The Iranians have put out a video of Iranian aviators in flight suits walking around the RQ-170 Sentinel, which appears to be intact, although the airframe is on a stand that obscures the underbelly, where the engines and wheel assembly would otherwise be visible.
According to Fox, a US official confirms the drone in the video to be the one reported missing by US operators. A number of web commentators have suggested that the thing in the video is not an RQ-170, but a US official says, at least, that it’s the drone that is missing.
I would agree with some of the doubters that the drone in the Iranian video isn’t 100% identical to the images of the RQ-170 available on the web. But it’s not uncommon for secretive, special-purpose platforms to exist as a small, motley collection of one-, two-, or three-offs. The overall design is the same. One thing I would definitely say is that the drone in the video doesn’t have the 65-foot wingspan long considered the standard estimate in aviation-tech circles. It looks closer to the low-end estimate of 46 feet.
All that said, I’m not clear on why US officials are in a rush to publicly confirm, with colorful details, that the Iranians got our drone. It’s not immediately obvious what the upside of doing that is. It could be something as simple as wanting to get the bad news over with, but why go into all the detail about who was operating the drone, and where, and which plans were rejected for retrieving and destroying it? – and why make a point of how we’re concerned that Russia and China may get hold of it?
That latter consideration has to qualify as one of the biggest “DUHs” of 2011. But aside from injecting “duhs” into the news cycle, the US government seems to be spilling its guts to a much greater degree than is warranted.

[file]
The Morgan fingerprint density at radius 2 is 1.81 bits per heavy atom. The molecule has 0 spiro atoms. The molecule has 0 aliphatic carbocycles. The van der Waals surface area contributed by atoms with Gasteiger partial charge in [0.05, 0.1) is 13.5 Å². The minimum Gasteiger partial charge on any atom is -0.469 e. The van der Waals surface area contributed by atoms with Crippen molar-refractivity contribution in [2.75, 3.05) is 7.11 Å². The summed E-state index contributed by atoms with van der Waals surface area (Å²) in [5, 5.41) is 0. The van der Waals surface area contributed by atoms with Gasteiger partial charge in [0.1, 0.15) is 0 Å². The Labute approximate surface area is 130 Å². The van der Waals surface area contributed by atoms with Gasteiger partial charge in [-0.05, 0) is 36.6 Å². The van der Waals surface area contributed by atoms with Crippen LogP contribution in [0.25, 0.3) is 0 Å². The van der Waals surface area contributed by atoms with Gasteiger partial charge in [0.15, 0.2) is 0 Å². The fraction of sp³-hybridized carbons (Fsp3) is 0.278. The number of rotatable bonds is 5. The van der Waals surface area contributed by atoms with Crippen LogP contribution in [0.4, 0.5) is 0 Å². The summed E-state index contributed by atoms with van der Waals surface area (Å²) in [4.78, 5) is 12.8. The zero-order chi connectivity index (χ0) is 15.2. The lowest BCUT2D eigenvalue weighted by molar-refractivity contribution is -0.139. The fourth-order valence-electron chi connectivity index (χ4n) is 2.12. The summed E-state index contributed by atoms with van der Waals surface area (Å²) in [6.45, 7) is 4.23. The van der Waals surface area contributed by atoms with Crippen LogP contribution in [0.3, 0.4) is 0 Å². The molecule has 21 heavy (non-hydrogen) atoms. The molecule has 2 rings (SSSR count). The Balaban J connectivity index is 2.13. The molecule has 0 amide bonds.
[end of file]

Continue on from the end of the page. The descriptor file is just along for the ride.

Meanwhile, alert analysts are asking whether the drone downing was related in any way to the virus found on ground-control computers at Creech Air Force Base in September. The Sentinel is operated out of Creech, like other drone types including the Predator. But the Air Force’s eventual disclosures about the virus suggest that that’s unlikely. The Air Force follow-up didn’t get much play in the national media, but it was picked up by local outlets in Nevada:
“The malware in question is a credential stealer, not a keylogger, found routinely on computer networks and is considered more of a nuisance than an operational threat,” according to the Air Force statement. “It is not designed to transmit data or video, nor is it designed to corrupt data, files or programs on the infected computer.”
Air Force Space Command officials said the virus infected computers that were part of the ground-control system that supports remotely piloted aircraft operations.
“The ground system is separate from the flight control system Air Force pilots use to fly the aircraft remotely; the ability of the … pilots to safely fly these aircraft remained secure throughout the incident,” the Air Force statement said.